Addiction is very much a disease, just like diabetes or cancer. You would never blame a loved one for dealing with a disease like cancer. Instead, you would more likely be compassionate towards them and ready to help them beat their disease. That same approach should be geared towards helping a loved one dealing with addiction.
Sometimes, you might not fully understand why your loved ones behave the way they do or why they opt to abuse substances. You might be disappointed, frustrated, sad, or angry because of their choices.
The truth is, it is normal and okay to feel this way than to bottle it up and become resentful. But when your emotions are high, please exercise caution when communicating with your loved ones.
Do not treat them as social outcasts. That would be counterintuitive and might send them running back and finding comfort in the source of their addiction.
They might end up not trusting anybody and will stop reaching for support. When supporting a loved one through recovery, ensure that you actively communicate with them and learn to understand one another.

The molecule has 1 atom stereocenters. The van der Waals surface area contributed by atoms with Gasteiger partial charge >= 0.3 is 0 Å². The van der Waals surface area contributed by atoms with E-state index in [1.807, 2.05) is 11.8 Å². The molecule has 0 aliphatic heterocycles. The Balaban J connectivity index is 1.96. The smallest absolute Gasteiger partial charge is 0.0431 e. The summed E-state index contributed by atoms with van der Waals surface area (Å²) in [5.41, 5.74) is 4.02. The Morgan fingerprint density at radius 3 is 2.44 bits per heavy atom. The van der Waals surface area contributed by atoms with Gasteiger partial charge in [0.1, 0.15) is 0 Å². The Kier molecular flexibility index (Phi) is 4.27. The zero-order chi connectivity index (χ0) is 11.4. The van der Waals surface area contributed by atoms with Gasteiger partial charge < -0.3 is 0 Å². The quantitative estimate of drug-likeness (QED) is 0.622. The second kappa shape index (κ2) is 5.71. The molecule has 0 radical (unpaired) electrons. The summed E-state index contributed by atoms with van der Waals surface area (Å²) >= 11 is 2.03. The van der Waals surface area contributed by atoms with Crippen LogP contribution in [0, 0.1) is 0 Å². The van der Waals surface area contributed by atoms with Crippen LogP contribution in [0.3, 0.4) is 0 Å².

4. Expect difficulties
Helping a loved one through an addiction is not a walk in the park. The road to recovery from addiction tends to be difficult. Right at the start, your loved one might be unwilling to seek help.
They could be ashamed or fear that they might be socially ostracized if they admit addiction. They might also fear being stigmatized even after recovering and would rather not expose themselves.
Or, other times, they refuse to accept that they have an addiction. Throughout the journey, you will find challenges at every step.
Even towards the end of the recovery process, you might start to dread the risk of your loved one relapsing. However, channel that fear into encouragement and continue to remain positive.
5. Be prepared to support long-term
When you are helping a loved one recover from addiction, do not expect immediate changes from the get-go. Instead, be more realistic when it comes to seeing results.
If you want your loved one to recover and never look back, you must be prepared to provide long-term support. Sometimes, that could mean always being helpful for a lifetime.
It is also important to understand that treatment is unique to every affected person and so will need to be tweaked and changed from time to time. Don’t lose hope when a particular treatment fails to work. It doesn’t mean nothing will; it just means you will need to find the perfect one for your loved one.